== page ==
Late one afternoon, I decided it was a good day to go out. I loaded up my equipment and set off for the mountains, determined this time to nab a yote! It had been a year since my last encounter with them wily coyotes and I had been chomping at the bit to get another chance. The season had just reopened and I was ready to try again. I had practiced all summer and I had brought my “BowTek Predator Series, TomKat” compound bow this time. I was up for the challenge and I was stoked.
This wasn’t my first time in the forest that year and I had located more yotes on the other side of the mountain. I love those mountains! At anytime in the year, I prefer to spend my time on those pristine mountains. When I’m there, I like to imagine that I’m the only one in the world to ever have discovered them. I’d picture the spot where I would build my shed, I’d even survey where the trail would be that would lead to it. What I wouldn’t give to one day have a piece of land of that caliber. Not even to have it my possession, per say, but to be able to leave this world behind and live like our forefathers did, like the animals do now and like some, in my opinion, fortunate folks do.
Would I be happy? How would I trade? People don’t trade for fur anymore, we barely trade for food anymore; it’s all about money isn’t it? In my opinion, life is not supposed to be dealt or traded for money and we can’t do anything right! In our pursuit of happiness and self-improvement, we destroy our chances of true and pure wholesomeness.
As I approached the chosen spot of the day, I was eager and excited about the prospects that lay ahead. It was a bright and sunny fall afternoon, crisp leaves boasted beautiful colors and glorious splendor and the afternoon warm from the autumn sun. As I got out of the truck I heard a crow speed away sounding his alarm, floating effortlessly in the cool breeze.
He cried out his alert for the forest, as if mocking me and wanted the entire forest to know about my presence. I wanted to pop him for his trickery, but I enjoyed watching him soar into the breezy autumn afternoon, besides I only had my bow and I figured the yotes where snoozing the lazy afternoon away anyway and they wouldn’t notice the pestering alarm of a single annoyed crow.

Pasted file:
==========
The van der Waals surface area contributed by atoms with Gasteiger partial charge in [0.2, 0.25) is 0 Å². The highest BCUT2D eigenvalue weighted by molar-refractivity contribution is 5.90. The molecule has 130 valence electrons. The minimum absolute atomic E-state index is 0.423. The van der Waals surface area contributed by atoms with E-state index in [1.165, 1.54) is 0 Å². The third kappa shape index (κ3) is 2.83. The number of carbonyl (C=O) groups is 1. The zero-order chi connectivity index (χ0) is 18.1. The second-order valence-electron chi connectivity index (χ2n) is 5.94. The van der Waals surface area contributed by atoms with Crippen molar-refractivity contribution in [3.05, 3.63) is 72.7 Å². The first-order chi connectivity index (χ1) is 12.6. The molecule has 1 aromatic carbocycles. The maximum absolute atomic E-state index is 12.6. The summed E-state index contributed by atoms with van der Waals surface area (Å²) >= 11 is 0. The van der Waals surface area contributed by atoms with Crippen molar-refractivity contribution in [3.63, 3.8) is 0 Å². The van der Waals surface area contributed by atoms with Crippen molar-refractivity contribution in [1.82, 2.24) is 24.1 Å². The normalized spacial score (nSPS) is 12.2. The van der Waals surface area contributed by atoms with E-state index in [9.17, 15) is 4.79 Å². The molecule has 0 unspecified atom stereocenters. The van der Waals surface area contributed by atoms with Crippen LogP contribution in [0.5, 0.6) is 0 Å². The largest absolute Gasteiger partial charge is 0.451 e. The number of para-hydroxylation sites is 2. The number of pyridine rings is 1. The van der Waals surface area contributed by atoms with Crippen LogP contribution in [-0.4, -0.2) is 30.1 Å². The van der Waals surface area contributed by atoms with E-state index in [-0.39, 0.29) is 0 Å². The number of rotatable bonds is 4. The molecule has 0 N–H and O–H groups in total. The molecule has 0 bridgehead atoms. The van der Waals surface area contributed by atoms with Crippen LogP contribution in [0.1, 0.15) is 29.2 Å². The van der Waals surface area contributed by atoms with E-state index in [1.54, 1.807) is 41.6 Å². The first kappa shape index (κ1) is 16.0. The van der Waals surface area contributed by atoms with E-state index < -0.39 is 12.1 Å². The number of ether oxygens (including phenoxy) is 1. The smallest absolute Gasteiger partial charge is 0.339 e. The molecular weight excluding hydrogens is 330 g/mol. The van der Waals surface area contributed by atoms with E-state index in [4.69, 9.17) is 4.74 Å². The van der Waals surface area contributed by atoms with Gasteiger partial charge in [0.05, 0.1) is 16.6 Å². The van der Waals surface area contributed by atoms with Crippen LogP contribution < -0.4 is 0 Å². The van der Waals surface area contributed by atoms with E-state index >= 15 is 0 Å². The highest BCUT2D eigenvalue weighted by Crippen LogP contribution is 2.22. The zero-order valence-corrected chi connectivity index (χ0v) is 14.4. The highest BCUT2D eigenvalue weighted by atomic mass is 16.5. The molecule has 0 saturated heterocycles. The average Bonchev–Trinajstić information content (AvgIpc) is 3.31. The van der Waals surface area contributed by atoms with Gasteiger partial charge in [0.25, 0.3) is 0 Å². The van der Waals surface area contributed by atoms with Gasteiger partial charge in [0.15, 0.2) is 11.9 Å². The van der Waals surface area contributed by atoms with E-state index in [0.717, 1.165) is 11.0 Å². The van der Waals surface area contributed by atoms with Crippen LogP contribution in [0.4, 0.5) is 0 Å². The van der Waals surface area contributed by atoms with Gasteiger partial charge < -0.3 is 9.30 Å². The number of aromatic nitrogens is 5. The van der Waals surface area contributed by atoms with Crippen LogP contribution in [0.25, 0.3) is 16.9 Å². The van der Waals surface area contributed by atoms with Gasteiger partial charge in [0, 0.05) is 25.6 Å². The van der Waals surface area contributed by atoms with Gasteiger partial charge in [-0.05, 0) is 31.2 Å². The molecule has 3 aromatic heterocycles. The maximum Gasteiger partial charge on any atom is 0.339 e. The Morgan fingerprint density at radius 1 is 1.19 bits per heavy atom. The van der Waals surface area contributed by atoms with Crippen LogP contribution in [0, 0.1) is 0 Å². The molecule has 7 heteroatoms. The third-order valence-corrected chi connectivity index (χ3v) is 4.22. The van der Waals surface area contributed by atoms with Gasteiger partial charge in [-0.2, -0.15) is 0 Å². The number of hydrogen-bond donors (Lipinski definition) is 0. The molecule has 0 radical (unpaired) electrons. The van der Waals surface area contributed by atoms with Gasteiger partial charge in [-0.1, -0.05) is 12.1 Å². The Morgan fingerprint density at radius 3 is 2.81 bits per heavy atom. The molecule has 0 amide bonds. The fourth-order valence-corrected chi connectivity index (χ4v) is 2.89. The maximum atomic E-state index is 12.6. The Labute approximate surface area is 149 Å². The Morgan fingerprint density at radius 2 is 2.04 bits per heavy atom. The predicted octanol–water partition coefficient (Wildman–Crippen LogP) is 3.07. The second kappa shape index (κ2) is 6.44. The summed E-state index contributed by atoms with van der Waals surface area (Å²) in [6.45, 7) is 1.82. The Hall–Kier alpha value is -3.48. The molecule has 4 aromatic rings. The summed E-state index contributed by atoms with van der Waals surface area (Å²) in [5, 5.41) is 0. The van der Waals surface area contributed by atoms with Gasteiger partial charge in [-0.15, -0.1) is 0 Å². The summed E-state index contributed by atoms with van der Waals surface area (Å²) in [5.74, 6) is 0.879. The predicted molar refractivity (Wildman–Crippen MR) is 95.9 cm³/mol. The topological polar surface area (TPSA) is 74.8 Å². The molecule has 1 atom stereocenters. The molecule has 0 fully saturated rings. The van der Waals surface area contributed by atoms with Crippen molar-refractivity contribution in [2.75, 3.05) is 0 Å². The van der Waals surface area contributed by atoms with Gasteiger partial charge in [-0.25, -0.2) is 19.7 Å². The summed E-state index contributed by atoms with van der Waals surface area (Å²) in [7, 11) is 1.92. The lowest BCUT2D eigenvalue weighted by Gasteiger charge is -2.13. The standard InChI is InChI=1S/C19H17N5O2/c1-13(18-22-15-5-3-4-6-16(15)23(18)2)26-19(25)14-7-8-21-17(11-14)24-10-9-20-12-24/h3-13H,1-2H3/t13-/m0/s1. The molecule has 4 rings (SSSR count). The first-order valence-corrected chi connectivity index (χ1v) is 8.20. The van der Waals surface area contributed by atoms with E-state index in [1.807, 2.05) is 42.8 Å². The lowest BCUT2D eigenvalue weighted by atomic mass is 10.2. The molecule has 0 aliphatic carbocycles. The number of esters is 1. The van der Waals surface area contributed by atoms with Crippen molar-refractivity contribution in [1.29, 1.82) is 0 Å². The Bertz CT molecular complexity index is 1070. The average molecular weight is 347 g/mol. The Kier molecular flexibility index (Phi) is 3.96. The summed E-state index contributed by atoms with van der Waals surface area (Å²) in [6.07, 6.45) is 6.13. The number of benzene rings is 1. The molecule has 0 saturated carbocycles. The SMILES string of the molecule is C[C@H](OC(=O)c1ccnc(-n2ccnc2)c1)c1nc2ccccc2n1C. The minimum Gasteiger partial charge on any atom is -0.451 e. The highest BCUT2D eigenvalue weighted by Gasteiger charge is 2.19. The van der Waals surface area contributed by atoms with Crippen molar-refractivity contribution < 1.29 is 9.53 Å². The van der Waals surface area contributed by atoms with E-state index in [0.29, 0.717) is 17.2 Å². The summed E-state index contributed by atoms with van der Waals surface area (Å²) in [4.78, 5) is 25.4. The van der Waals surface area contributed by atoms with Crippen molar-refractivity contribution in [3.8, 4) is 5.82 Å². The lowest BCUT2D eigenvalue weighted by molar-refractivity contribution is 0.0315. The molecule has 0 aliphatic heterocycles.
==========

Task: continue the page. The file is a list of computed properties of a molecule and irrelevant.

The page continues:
One thing I have learned is that coyotes on the prowl will listen for a frenzied crowd of crows, who unwittingly signal an easy meal to any predators nearby. The yotes will sometimes come in and run off crows and steal their catch if they have one, or what they may have stumbled upon. So, I started to walk down the old logging trail heading west towards the sun, I had planned on a long hike so I packed water. As usual I had plenty of camo, and pictured myself totally invisible to any passersby, even the keen eye of the turkey couldn’t see me, well, so I imagined or played along as such. After a long hike, I ended up in the area I preferred.
The trail curved around the ridge of the mountain and below me was an open forest of oak and hickory. The trees weren’t giant trees, mostly, but a few could have been a hundred or so years old. Above me was the pipeline, chocked full of briars and thick brush; that was where I had picked my quarry to peek his head so I sat under the tallest bush in the middle of the curve and scraped the briars back to clean the area of rocks, for comfort, of course. I then positioned myself facing the wind and in the correct angle to get the best view at the shooting lane, well, my best guess anyway. But, in the off chance they might come from below, I could still draw my bow and comfortably shoot at that angle as well. And after some struggling and rearranging, I was finally ready, so I waited, anxious that this time I was going to do it!
After a few hours of calling and calling; giving all I had to every yip, and every howl, I reluctantly decided that maybe I wasn’t going to be seeing one after all, and so the self-doubt and the analyzing began. What did I do wrong? Did I get enough scent blocker? Am I wearing enough camo? Had they come from an angle I couldn’t see and saw me first? Are they even hungry today? Did I only spook them with my incessant calling? Of course I answered optimistically to all of the above, but where were the coyotes?
Finally, after what seemed like an eternity a squirrel sounds an alarm in the distance. “Hey, what was that?” Naturally I looked in the direction of the squirrel chatter and thought to myself, “that was no ordinary bark!” The specific sound reminded me of a squirrel I had walked up on earlier in the season as it barked at a screech owl. Was that a distress or alarm call? I know they bark at everything but could I really tell the difference? And sure, he could easily have been barking at another squirrel over his lady. But I kept my hopes high. Anyway, the coyote never showed his face and I attributed that to the fact that I couldn’t see him, if he was even there at all, and my imagination had gotten the best of me, again! So when it began getting dark, I headed back.